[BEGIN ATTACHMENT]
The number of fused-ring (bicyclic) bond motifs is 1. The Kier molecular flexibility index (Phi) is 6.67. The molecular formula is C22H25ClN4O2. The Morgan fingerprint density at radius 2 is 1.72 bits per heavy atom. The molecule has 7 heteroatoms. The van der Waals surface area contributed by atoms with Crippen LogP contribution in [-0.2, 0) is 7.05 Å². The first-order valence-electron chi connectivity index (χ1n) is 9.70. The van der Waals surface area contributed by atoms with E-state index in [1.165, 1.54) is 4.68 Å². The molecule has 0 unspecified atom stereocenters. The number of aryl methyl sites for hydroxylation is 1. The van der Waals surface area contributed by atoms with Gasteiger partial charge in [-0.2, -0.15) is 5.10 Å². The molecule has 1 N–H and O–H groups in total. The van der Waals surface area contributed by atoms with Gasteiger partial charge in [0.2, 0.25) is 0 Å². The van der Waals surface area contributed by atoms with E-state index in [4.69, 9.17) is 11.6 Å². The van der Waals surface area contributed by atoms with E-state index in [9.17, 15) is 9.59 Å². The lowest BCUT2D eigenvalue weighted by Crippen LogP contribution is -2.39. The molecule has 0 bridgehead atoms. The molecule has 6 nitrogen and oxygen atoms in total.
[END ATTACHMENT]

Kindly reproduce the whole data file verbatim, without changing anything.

The number of fused-ring (bicyclic) bond motifs is 1. The Kier molecular flexibility index (Phi) is 6.67. The molecular formula is C22H25ClN4O2. The Morgan fingerprint density at radius 2 is 1.72 bits per heavy atom. The molecule has 7 heteroatoms. The van der Waals surface area contributed by atoms with Crippen LogP contribution in [-0.2, 0) is 7.05 Å². The first-order valence-electron chi connectivity index (χ1n) is 9.70. The van der Waals surface area contributed by atoms with E-state index in [1.165, 1.54) is 4.68 Å². The molecule has 0 unspecified atom stereocenters. The number of aryl methyl sites for hydroxylation is 1. The van der Waals surface area contributed by atoms with Gasteiger partial charge in [-0.2, -0.15) is 5.10 Å². The molecule has 1 N–H and O–H groups in total. The van der Waals surface area contributed by atoms with Gasteiger partial charge in [0.2, 0.25) is 0 Å². The van der Waals surface area contributed by atoms with E-state index in [4.69, 9.17) is 11.6 Å². The van der Waals surface area contributed by atoms with E-state index in [9.17, 15) is 9.59 Å². The lowest BCUT2D eigenvalue weighted by Crippen LogP contribution is -2.39. The molecule has 0 bridgehead atoms. The molecule has 6 nitrogen and oxygen atoms in total.